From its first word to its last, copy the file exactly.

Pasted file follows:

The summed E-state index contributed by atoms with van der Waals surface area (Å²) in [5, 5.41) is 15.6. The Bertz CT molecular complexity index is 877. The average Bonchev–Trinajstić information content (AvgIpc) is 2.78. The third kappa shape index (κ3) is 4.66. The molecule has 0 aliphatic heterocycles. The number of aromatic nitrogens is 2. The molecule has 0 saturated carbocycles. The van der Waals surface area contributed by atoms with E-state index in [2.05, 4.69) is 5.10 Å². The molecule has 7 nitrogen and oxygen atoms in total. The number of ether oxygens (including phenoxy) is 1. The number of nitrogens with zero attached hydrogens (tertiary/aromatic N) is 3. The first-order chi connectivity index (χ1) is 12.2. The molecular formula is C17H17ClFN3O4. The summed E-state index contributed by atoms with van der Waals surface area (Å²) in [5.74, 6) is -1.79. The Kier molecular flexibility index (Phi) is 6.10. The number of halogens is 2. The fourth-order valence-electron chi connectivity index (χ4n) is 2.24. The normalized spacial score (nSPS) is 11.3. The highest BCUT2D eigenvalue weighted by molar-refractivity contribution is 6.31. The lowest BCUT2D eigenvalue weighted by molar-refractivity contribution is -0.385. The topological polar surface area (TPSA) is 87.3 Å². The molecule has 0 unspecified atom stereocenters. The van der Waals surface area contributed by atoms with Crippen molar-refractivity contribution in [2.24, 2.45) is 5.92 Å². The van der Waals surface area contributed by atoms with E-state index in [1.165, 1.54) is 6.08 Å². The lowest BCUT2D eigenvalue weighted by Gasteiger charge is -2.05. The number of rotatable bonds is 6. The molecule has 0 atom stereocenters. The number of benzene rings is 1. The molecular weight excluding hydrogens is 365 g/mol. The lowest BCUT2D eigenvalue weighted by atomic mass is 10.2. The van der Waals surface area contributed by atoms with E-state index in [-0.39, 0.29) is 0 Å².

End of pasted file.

The summed E-state index contributed by atoms with van der Waals surface area (Å²) in [5, 5.41) is 15.6. The Bertz CT molecular complexity index is 877. The average Bonchev–Trinajstić information content (AvgIpc) is 2.78. The third kappa shape index (κ3) is 4.66. The molecule has 0 aliphatic heterocycles. The number of aromatic nitrogens is 2. The molecule has 0 saturated carbocycles. The van der Waals surface area contributed by atoms with E-state index in [2.05, 4.69) is 5.10 Å². The molecule has 7 nitrogen and oxygen atoms in total. The number of ether oxygens (including phenoxy) is 1. The number of nitrogens with zero attached hydrogens (tertiary/aromatic N) is 3. The first-order chi connectivity index (χ1) is 12.2. The molecular formula is C17H17ClFN3O4. The summed E-state index contributed by atoms with van der Waals surface area (Å²) in [5.74, 6) is -1.79. The Kier molecular flexibility index (Phi) is 6.10. The number of halogens is 2. The fourth-order valence-electron chi connectivity index (χ4n) is 2.24. The normalized spacial score (nSPS) is 11.3. The highest BCUT2D eigenvalue weighted by molar-refractivity contribution is 6.31. The lowest BCUT2D eigenvalue weighted by molar-refractivity contribution is -0.385. The topological polar surface area (TPSA) is 87.3 Å². The molecule has 0 unspecified atom stereocenters. The van der Waals surface area contributed by atoms with Crippen molar-refractivity contribution in [2.24, 2.45) is 5.92 Å². The van der Waals surface area contributed by atoms with E-state index in [1.165, 1.54) is 6.08 Å². The lowest BCUT2D eigenvalue weighted by Gasteiger charge is -2.05. The number of rotatable bonds is 6. The molecule has 0 atom stereocenters. The number of benzene rings is 1. The molecular weight excluding hydrogens is 365 g/mol. The lowest BCUT2D eigenvalue weighted by atomic mass is 10.2. The van der Waals surface area contributed by atoms with E-state index in [-0.39, 0.29) is 0 Å².